Applying chain rule, ddxeslna=lnax eslna=lnax as

limn→∞1+1nn=e{limn→∞1+1nn}= e1=e

Using the equation, the computed value of e is approximately 2.71. Thus, we have derived the value of the constant number e. Just to reiterate, the number e is defined as the number when the derivative of a number is raised to some power, the result would be identical to the original number raised to some power.

## Properties of e

The constant number e is considered to be normal, which means that when it is expressed in exponential notation, the base will have a uniform distribution.

The constant number e can be applied in the number theory. The constant number e was demonstrated to be irrational by Euler through simple continued fraction expanded in an infinite manner. The Lindemann–Weierstrass theorem stated that e is transcendental. This means that e is not a solution set of any polynomial expression with non-constant with rational coefficient.

Other interesting property of the constant number e is that it possesses relationship with π and i. This is the Euler equation: eπi= -1 (Andreou and Lambright 378).

The relationship shows that the imaginary number i provide a relationship among pi and e using two operations. Calculating the logarithms using infinite series, on the other hand, started in 1670 by Gregoryy, Halley and Walis. These calculations give way to the development of present day calculations.

The constant number "e" is also called the "natural" exponential since it occurs unsurprisingly in mathematics as well as in physical sciences which has real life applications. It is comparable to pi which also occurs in nature of geometry.

## Applications

There are real life applications of the constant number e. These applications include plane waves in the field of electrodynamics, Newton's Law of heating and cooling and Boltzmann factor in the field of thermodynamics (Andreou and Lambright 376).

In mathematics, Euler's formula is applied for complex numbers. Other mathematical applications of the constant number e are for solving Eigen value problems, Savings model, Threshold model and Logistic mode.

For electrical applications, e is also applied in the damping factor to characteristic roots, employed in solving oscillator problems like spring-mass problems or LRC circuits. The constant is also found in charging capacitors. Moreover, the constant e is also applied in decay problems such as radioactivity or growth problems in population concepts. The constant is also applied in probability and derangement (Andreou and Lambright 375).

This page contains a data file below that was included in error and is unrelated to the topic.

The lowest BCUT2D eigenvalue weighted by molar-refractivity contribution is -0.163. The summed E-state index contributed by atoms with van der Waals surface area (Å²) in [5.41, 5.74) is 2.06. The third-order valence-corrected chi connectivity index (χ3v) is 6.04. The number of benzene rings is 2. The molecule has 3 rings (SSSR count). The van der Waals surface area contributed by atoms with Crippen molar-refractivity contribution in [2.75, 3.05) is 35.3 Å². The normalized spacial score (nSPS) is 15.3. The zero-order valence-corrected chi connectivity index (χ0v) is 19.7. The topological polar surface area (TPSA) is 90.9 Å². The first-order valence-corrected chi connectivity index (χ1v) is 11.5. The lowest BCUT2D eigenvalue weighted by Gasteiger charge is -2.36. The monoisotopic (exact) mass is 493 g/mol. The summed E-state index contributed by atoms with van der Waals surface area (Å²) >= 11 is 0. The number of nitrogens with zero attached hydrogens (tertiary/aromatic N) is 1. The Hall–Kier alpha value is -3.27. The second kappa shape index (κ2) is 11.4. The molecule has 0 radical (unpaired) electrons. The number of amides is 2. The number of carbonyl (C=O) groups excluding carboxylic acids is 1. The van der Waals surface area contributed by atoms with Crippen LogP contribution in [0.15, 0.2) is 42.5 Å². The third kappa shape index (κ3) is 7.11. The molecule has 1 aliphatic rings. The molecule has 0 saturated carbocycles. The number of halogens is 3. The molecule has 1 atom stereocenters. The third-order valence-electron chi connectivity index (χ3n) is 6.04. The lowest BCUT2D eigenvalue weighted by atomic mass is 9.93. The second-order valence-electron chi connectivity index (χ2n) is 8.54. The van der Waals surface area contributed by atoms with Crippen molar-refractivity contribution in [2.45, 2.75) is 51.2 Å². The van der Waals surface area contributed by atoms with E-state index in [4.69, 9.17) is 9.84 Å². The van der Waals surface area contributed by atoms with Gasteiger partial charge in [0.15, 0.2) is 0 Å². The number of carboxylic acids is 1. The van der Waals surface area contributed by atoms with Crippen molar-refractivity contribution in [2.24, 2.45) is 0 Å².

## Ramanujan constant

There exist an irrational constant that relates the number e to the value of pi. This constant is called Ramanujan constant and is expressed by the equation, R=eπ163. The constant is approximately equal to 262537412640768743.99999999999925. The Ramanujan constant can be established by means of the modular function theory. The nine numbers of Heegner contribute to a profound quantity of theoretic property associated to a few wonderful characteristics of the j-function. Even though Ramanujan provided not so many rather stunning illustrations of approximately integers, he did not really state the exacting characteristics mentioned beforehand. Hermite has known this property of the number163 in the year 1859 previous to Ramanujan's investigation. The term "Ramanujan's constant" was created by Simon Plouffe (Ball et al. 387).

There is a small clearing up associated with the Ramanujan constant epÖ163. The constant is an almost-integer. The constant was named after Ramanujan because of an April fool’s joke done by Martin Gardner. He stated that Ramanujan conjectured that the constant is really an integer. But actually, the form epÖd with integer d being positive are transcendental. This statement was proven by Aleksandr Gelfond. At first, the naming of the constant was intended to be just an April fool’s joke, but in turned out that the name was suitable for Ramanujan since his works were in line with the value of the constant. The expression of the Ramanujan constant (epÖd) must be near to an integer for particular values of n. It is important when n is a big Heegner value (Ball et al. 387).

## Works Cited

Andreou, Spyros and Jonathan Lambright. "A Reflection of Euler’s Constant and Its Applications ." . International Transaction Journal of Engineering, Management, & Applied Sciences & Technologies 3.4 (2012): 371-381.

Ball, W and H Coxeter. .Mathematical Recreations and Essays. New York: Dover, 1987.

Coolidge, J. L. "The Number e." The American Mathematical Monthly 57.9 (1950): 591-602.

Gardner, M. The transcendental number e. , Chicago, IL: Chicago University Press, 1991.

Sandifer, E. Why is “Euler” in the Euler identity. Washington, DC: Mathematical Association of America, 2007.